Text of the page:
Lemony Hummus

  • 29 ounces (about) canned chickpeas
  • 4-5 tablespoons tahini (depending on your taste), stir well before adding
  • 3 cloves garlic, sliced (local if possible)
  • 1/2 cup fresh lemon juice
  • zest from 1 lemon
  • 1 1/4 tsp salt
  • paprika
  • olive oil
  1. Reserve about 1/2 cup of the liquid from the canned chickpeas. Drain chickpeas. Set a handful of chickpeas aside.
  2. In a blender or food processor, combine chickpeas, tahini, garlic, lemon, lemon zest, and salt. Puree until smooth. The mixture should look like a lighter peanut butter, as the mixture should move around the machine slowly, but easily. Little chunks still in the mixture is fine. Add some of the reserved chickpea liquid as needed to achieve the right texture. Taste to add any more salt or tahini, as desired.
  3. Scrap hummus into bowl (and save some separately for you!). Sprinkle with the handful of chickpeas that you kept aside. Sprinkle generously with paprika, and drizzle with a little bit of olive oil.

Hummus Ingredients

Serve the lemony hummus with whatever is in season (carrots, cucumbers, cauliflower, etc.), dipping vegetables (celery, lettuce leaves, cherry tomatoes), pita bread, or thin crackers. I’ve recently visited Costco to get the perfect ingredients: the biggest can of chickpeas you’ve ever seen (for only $3 here… unbelievable, I know) and za’atar crackers from Firehook Bakery. What finds! Spread hummus on sammies, add to chili, or thin with water and drizzle over roasted vegetables if you are running out of ideas for leftovers.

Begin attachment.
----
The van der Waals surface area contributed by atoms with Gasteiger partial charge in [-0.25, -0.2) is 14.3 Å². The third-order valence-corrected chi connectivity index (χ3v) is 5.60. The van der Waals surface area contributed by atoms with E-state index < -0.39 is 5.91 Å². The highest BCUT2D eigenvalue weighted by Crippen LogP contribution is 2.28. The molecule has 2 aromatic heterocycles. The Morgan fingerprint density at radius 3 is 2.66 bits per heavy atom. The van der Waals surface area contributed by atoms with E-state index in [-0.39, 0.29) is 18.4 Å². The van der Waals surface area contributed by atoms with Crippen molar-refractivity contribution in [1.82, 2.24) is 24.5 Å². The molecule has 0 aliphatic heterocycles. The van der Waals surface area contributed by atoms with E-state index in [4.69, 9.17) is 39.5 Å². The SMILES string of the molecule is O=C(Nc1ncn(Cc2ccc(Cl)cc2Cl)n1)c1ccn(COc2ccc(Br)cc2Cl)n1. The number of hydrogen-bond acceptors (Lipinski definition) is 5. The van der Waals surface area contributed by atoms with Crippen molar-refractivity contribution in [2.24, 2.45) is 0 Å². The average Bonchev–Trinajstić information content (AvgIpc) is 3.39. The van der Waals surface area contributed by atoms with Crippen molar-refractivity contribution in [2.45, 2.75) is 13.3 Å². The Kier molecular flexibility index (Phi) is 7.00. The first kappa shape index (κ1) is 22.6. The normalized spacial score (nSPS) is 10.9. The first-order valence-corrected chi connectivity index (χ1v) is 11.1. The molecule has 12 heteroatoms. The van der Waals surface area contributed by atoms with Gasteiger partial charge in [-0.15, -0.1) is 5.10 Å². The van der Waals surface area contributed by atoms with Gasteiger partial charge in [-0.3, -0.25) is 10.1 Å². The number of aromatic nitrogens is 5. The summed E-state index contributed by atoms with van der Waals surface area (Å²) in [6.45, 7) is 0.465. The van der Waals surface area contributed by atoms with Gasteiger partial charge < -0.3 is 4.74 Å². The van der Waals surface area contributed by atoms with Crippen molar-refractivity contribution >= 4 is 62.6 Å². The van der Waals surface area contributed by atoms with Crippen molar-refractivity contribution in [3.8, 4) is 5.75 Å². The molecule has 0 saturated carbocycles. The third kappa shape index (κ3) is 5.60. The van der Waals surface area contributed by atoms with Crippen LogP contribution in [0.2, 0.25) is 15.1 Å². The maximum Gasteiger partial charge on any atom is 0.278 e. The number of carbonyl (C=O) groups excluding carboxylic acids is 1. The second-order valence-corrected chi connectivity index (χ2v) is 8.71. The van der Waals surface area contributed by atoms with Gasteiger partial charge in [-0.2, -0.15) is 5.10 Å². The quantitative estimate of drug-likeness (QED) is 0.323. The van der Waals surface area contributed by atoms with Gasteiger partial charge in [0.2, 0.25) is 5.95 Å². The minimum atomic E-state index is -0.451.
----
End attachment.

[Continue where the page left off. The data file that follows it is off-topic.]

Bon ap, to lower cholesterol!

Cholesterol-Lowering = Buttermilk + Flaxseed Oil

With all of the tomatoes, lettuces, cucumbers, bell peppers, and fresh herbs on the farmers’ markets tables this season, how can we not crave salads, right? Tomatoes are flourishing with all the rain we’ve seen (sorry carrots!); we find ourselves impulsively snacking on the grape tomatoes, spread out like red carpets attracting all the passersby to walk on up and enter the fresh food fortress. If you grab up these tomatoes, be sure to make my energizing Tomato and Walnut snack!